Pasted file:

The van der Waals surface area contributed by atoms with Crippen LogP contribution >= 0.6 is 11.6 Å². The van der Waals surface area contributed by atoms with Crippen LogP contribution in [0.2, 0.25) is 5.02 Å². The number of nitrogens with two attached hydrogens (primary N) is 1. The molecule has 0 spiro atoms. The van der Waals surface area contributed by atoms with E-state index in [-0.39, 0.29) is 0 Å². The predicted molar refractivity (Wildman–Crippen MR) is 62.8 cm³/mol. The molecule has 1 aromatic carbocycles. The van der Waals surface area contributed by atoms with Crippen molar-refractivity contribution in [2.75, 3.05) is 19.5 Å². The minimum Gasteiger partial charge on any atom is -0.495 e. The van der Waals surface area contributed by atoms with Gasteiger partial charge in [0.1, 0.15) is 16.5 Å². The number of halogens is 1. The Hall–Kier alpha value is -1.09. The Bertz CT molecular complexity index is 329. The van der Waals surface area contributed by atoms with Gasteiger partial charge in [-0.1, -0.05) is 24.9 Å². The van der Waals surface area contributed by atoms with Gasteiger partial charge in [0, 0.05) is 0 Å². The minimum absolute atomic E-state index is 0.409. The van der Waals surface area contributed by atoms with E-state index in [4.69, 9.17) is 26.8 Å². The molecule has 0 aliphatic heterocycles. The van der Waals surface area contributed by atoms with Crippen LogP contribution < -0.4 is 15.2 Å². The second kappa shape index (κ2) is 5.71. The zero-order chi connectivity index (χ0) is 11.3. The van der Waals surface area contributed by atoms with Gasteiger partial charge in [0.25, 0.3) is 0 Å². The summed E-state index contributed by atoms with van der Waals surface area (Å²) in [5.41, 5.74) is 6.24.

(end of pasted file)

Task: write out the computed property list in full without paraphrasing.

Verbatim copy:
The van der Waals surface area contributed by atoms with Crippen LogP contribution >= 0.6 is 11.6 Å². The van der Waals surface area contributed by atoms with Crippen LogP contribution in [0.2, 0.25) is 5.02 Å². The number of nitrogens with two attached hydrogens (primary N) is 1. The molecule has 0 spiro atoms. The van der Waals surface area contributed by atoms with E-state index in [-0.39, 0.29) is 0 Å². The predicted molar refractivity (Wildman–Crippen MR) is 62.8 cm³/mol. The molecule has 1 aromatic carbocycles. The van der Waals surface area contributed by atoms with Crippen molar-refractivity contribution in [2.75, 3.05) is 19.5 Å². The minimum Gasteiger partial charge on any atom is -0.495 e. The van der Waals surface area contributed by atoms with Gasteiger partial charge in [0.1, 0.15) is 16.5 Å². The number of halogens is 1. The Hall–Kier alpha value is -1.09. The Bertz CT molecular complexity index is 329. The van der Waals surface area contributed by atoms with Gasteiger partial charge in [-0.1, -0.05) is 24.9 Å². The van der Waals surface area contributed by atoms with Gasteiger partial charge in [0, 0.05) is 0 Å². The minimum absolute atomic E-state index is 0.409. The van der Waals surface area contributed by atoms with E-state index in [4.69, 9.17) is 26.8 Å². The molecule has 0 aliphatic heterocycles. The van der Waals surface area contributed by atoms with Crippen LogP contribution < -0.4 is 15.2 Å². The second kappa shape index (κ2) is 5.71. The zero-order chi connectivity index (χ0) is 11.3. The van der Waals surface area contributed by atoms with Gasteiger partial charge in [0.25, 0.3) is 0 Å². The summed E-state index contributed by atoms with van der Waals surface area (Å²) in [5.41, 5.74) is 6.24.